Pork shoulder is a dinner host’s best friend. Set this in the oven to roast hours before guests arrive and you will be sitting pretty at dinner time.


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Serves 6-8

You will need:

1 onion, thickly sliced

2 limes, quartered

6 cloves garlic

1 large carrot, roughly chopped

1 pork shoulder, about 4–5 lbs


1 tablespoon olive oil

sea salt


freshly ground black pepper

2 teaspoons ground dried epazote
or Mexican oregano

several sprigs fresh thyme


21⁄2 cups fresh pear cider (apple cider makes fine substitute)

2 tablespoons fresh lime juice

1” piece fresh ginger,
roughly chopped

1⁄2 teaspoon red pepper flakes


corn tortillas, for serving


  1. Heat oven to 425°F.
  2. Strew the bottom of a Dutch oven or high-sided roasting pan with onion slices, lime quarters, garlic cloves, and chopped carrot to create a nice bed for pork shoulder.
  3. Score fat side of pork and brush entire shoulder with olive oil.
  4. Season well with salt, pepper, and epazote.
  5. Set pork—fat side up—on top of vegetables, add a few sprigs of fresh thyme, and pour 1 cup of cider into the bottom of pan.
  6. Set in oven and roast, uncovered until fat is crisp and golden, 40 minutes.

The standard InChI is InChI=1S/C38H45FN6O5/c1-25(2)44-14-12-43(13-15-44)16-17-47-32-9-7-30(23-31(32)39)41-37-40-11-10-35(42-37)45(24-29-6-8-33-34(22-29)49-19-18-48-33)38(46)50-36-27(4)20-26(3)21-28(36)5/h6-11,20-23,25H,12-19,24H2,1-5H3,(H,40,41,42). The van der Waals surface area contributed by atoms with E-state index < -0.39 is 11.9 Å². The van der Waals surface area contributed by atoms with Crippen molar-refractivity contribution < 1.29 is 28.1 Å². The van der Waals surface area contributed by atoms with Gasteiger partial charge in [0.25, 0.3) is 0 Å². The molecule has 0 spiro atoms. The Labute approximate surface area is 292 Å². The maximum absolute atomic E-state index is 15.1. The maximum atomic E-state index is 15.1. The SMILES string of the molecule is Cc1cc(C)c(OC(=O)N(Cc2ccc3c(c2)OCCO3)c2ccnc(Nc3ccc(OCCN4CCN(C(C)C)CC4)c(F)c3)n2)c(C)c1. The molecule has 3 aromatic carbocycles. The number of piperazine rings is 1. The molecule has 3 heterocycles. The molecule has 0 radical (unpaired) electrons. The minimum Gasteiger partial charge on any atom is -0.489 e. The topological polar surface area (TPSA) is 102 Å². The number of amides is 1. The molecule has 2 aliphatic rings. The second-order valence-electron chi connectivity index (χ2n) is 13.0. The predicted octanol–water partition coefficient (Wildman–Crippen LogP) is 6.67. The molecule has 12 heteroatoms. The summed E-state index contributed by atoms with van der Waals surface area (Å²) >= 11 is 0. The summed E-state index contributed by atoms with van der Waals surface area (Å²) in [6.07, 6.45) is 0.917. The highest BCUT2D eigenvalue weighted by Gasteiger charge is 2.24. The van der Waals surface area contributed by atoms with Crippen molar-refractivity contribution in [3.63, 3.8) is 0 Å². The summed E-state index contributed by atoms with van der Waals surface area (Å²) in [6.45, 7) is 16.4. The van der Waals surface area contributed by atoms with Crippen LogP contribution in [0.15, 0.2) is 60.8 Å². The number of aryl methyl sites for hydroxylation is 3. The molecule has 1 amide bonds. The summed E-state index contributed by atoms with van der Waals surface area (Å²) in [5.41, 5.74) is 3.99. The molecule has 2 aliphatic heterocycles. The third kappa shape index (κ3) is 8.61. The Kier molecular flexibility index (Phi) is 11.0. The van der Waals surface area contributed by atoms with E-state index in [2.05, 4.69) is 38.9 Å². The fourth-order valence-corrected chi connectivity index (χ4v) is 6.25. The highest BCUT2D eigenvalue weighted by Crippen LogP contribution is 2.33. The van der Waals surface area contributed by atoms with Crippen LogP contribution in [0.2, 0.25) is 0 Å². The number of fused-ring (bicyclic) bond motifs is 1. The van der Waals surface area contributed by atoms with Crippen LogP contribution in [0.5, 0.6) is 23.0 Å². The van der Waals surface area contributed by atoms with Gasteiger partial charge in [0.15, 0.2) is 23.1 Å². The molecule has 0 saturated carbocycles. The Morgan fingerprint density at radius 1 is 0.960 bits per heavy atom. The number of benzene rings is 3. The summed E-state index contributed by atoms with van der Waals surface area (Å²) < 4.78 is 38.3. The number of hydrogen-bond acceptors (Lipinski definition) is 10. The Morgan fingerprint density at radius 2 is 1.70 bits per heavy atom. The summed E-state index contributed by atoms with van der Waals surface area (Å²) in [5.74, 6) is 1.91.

7. Cover, reduce heat to 300°F, and continue roasting until meat is completely tender and easily falls from bone, about 6 hours.
  8. While meat roasts, combine remaining 11⁄2 cups cider, lime juice, ginger, and red pepper flakes in a small saucepan.
  9. Bring to a boil, reduce heat and simmer until liquid has reduced by half, about 25 minutes. Discard ginger.
  10. When meat is finished remove from oven.
  11. Let stand until cool enough to handle then pull meat from bone, shredding meat into nice pieces as you go. Toss meat with hot apple cider glaze and whatever juices have collected in bottom of roasting pan.
  12. Serve with corn tortillas, toasted over an open flame.

TIP:

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Pork shoulder is a dinner host’s best friend. Set this in the oven to roast hours before guests arrive and you will be sitting pretty at dinner time.
Photography by Photography by Dana Gallagher

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